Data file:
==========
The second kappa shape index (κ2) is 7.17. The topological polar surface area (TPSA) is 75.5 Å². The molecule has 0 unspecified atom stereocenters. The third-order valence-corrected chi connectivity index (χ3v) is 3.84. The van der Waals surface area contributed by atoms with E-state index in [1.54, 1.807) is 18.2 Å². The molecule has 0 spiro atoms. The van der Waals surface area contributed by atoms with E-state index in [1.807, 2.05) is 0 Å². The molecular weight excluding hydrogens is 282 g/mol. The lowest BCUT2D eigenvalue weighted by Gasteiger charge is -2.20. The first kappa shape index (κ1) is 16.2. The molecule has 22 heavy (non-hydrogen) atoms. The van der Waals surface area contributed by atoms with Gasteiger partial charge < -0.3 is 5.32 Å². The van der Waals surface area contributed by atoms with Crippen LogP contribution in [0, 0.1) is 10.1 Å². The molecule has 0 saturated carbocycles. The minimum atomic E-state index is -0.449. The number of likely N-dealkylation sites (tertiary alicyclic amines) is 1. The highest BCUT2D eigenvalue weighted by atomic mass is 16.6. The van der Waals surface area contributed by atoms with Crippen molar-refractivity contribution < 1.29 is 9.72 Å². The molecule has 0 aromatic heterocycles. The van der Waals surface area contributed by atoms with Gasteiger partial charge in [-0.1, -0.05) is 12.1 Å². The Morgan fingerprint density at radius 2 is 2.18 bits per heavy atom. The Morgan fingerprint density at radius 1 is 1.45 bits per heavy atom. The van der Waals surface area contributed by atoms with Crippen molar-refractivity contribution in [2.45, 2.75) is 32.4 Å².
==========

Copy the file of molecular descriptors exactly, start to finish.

The second kappa shape index (κ2) is 7.17. The topological polar surface area (TPSA) is 75.5 Å². The molecule has 0 unspecified atom stereocenters. The third-order valence-corrected chi connectivity index (χ3v) is 3.84. The van der Waals surface area contributed by atoms with E-state index in [1.54, 1.807) is 18.2 Å². The molecule has 0 spiro atoms. The van der Waals surface area contributed by atoms with E-state index in [1.807, 2.05) is 0 Å². The molecular weight excluding hydrogens is 282 g/mol. The lowest BCUT2D eigenvalue weighted by Gasteiger charge is -2.20. The first kappa shape index (κ1) is 16.2. The molecule has 22 heavy (non-hydrogen) atoms. The van der Waals surface area contributed by atoms with Gasteiger partial charge < -0.3 is 5.32 Å². The van der Waals surface area contributed by atoms with Crippen LogP contribution in [0, 0.1) is 10.1 Å². The molecule has 0 saturated carbocycles. The minimum atomic E-state index is -0.449. The number of likely N-dealkylation sites (tertiary alicyclic amines) is 1. The highest BCUT2D eigenvalue weighted by atomic mass is 16.6. The van der Waals surface area contributed by atoms with Crippen molar-refractivity contribution < 1.29 is 9.72 Å². The molecule has 0 aromatic heterocycles. The van der Waals surface area contributed by atoms with Gasteiger partial charge in [-0.1, -0.05) is 12.1 Å². The Morgan fingerprint density at radius 2 is 2.18 bits per heavy atom. The Morgan fingerprint density at radius 1 is 1.45 bits per heavy atom. The van der Waals surface area contributed by atoms with Crippen molar-refractivity contribution in [2.45, 2.75) is 32.4 Å².